This is one of six Rooster albums I compiled and annotated for Castle aka Sanctuary. It all started because I was increasingly fed up with the same brief encyclopedia entry being rehashed on one shoddy Rooster compilation after another. Two of the group – most significantly their pianist/chief writer and visionary Vincent Crane – and nobody was fighting their corner in terms of honouring and making available their recorded legacy in a way that might be appreciated in the CD era. Bar owning a few compilations and a battered vinyl copy of the amazing In Hearing Of (the third of their five albums from the band’s original existence of 1969-73) I didn’t know much about the band, so set about sourcing and buying as much vintage press material on them as possible and tracking down reference copies of foreign vinyl oddities, such as the US-only single version of their UK hit ‘Devil’s Answer’ which featured In Hearing Of vocalist Pete French replacing its original (by then sacked) vocalist John Cann. The first release in what turned out to be a series was the 2CD compilation Heavy Soul (Castle, 2001), featuring a 6000 word band history based on vintage press interviews and a painstakingly reconstructed chronology of tours and line-up changes – something Rooster seemed to specialise in. This was followed by expanded versions of their five 1969-73 albums proper, including B-sides, BBC radio session tracks and alternate mixes/foreign releases where appropriate. I interviewed a few Rooster survivors – one per album – and in the case of In Hearing Of… it was the fabulous Pete French – lovely bloke, huge talent, massively under-rated. Pete had previously been the driving force in Leaf hound – a Zeppelin-ish early ‘70s act which recorded one now legendary album, Growers Of Mushroom. I interviewed Pete a couple of years later for a Mojo ‘Buried Treasure’ feature on the album – now available in remastered, expanded form from repertoire Records. Better still, Pete has formed a new version of Leafhound and at the time of writing (May 2006) has a new album in the can – including a new version of the classic opening cut from his sole album with Rooster, ‘Breakthrough’. I have a feeling it’ll be blistering…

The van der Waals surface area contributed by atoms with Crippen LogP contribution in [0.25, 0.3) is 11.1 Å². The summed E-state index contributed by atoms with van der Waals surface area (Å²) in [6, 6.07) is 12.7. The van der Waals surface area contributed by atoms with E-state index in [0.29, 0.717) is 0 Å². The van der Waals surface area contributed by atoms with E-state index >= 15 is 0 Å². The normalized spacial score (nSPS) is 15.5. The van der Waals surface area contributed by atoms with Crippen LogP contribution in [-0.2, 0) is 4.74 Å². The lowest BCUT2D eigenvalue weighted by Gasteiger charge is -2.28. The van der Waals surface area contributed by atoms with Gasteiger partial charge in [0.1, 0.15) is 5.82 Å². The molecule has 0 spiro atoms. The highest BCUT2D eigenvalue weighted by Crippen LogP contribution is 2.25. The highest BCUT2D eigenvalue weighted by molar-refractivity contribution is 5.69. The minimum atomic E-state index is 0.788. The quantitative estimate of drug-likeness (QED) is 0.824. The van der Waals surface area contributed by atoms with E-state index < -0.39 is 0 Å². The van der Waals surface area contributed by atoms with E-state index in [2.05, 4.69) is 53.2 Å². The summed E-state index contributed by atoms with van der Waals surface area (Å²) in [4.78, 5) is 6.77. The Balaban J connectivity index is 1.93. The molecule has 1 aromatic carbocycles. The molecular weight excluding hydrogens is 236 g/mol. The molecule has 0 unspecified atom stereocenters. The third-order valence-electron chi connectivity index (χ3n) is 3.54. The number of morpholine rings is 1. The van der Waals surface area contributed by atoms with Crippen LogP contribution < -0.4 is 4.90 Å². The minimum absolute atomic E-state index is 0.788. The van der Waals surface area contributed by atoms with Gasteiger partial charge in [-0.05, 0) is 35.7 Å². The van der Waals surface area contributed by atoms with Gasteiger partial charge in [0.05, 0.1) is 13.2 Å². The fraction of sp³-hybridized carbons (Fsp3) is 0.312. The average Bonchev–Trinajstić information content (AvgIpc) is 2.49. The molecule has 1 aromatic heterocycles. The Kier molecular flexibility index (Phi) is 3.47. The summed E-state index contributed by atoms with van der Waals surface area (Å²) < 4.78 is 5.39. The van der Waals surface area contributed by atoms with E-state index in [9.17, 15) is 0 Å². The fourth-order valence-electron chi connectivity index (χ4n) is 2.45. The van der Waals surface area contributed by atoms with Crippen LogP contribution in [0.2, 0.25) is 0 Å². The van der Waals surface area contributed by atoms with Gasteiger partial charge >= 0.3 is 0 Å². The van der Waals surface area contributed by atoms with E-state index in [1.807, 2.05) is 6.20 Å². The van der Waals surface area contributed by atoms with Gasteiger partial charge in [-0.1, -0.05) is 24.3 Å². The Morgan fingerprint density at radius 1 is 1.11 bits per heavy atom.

Pentangling – The Collection: Pentangle * John Renbourn * Bert Jansch (Castle, 2004)